Time lapse [click to play YouTube video]

Hurricane Chris accelerates away from the United States

July 11th, 2018 |

GOES-16 ABI Band 2 (“Red Visible”) Visible (0.64 µm) Imagery, 1852-2117 UTC on 11 July 2018 (Click to animate)

Hurricane Chris is accelerating away from the United States (although it will likely pass very close to Cape Race, Newfoundland Canada). Visible Imagery (GOES-16 ABI Band 2, “Red Visible”, at 0.64 µm), above, from late afternoon on 11 July shows a well-developed storm with a pronounced eye.

Before Sunrise on 11 July 2018, both NOAA-20 and JAXA’s Global Change Observation Mission (GCOM) Satellite overflew the storm at slightly different times.  The VIIRS (Visible Infrared Imaging Radiometer Suite) instrument NOAA-20 samples in the visible and infrared part of the electromagnetic spectrum whereas the AMSR2 Instrument (Advanced Microwave Scanning Radiometer 2) on GCOM samples in the microwave.  Because microwave energy can penetrate clouds, it can be used to estimate rainfall, and the toggle below steps through the Infrared (11.45 µm) and Day Night Band Visible (0.70 µm) from VIIRS (at 0645 UTC) as well as the Convective Precipitation and Surface Rain rate from AMSR2 (at 0618 UTC). 

Lunar illumination is absent  in the Day Night band visible imagery, but Earth glow nevertheless illuminates the eye of the storm;  in addition, two lightning streaks are visible north and east of the center.  Surface Rain and Convective Rain rates show the heaviest rains near the storm center, as expected (NOAA-20 VIIRS and GCOM AMSR2 imagery courtesy William Straka, CIMSS).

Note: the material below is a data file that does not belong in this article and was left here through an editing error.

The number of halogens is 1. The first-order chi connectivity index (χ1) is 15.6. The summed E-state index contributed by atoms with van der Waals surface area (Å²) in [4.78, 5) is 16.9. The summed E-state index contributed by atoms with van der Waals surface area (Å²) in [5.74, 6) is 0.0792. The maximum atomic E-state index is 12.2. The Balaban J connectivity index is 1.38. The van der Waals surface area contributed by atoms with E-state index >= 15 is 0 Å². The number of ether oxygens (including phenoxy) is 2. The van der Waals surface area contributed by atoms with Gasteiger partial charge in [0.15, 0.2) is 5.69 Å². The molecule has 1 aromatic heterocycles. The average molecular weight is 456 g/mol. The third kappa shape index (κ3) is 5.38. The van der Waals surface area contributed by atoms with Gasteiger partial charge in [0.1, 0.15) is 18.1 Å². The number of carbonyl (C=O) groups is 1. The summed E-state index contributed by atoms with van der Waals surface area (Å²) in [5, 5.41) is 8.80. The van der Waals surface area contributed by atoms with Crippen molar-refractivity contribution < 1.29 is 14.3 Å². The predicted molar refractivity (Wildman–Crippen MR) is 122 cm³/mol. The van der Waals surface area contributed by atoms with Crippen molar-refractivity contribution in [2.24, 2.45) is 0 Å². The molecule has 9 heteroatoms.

VIIRS Infrared (11.45 µm) and Visible (0.70 µm) Day Night Band Visible Imagery, 0645 UTC on 11 July 2018, and GCOM AMSR2 Convective Precipitation and Surface Rain Rate estimates at 0618 UTC on 11 July (Click to enlarge)

Mesoscale Convective Vortex generated by monsoon thunderstorms in Arizona

July 9th, 2018 |

As mentioned by NWS San Diego, monsoon thunderstorms that developed over Arizona spawned a small Mesoscale Convective Vortex (MCV). The animation below shows nighttime GOES-16 (GOES-East) “Clean” Infrared Window (10.3 µm) images, followed by daytime GOES-16 “Red” Visible (0.64 µm) images — the center of the MCV circulation briefly exhibited an “eye-like” appearance just after 16 UTC (south of the California/Mexico border).

GOES-16

GOES-16 “Clean” Infrared Window (10.3 µm) and “Red” Visible (0.64 µm) images, with hourly plots of surface reports [click to play MP4 animation]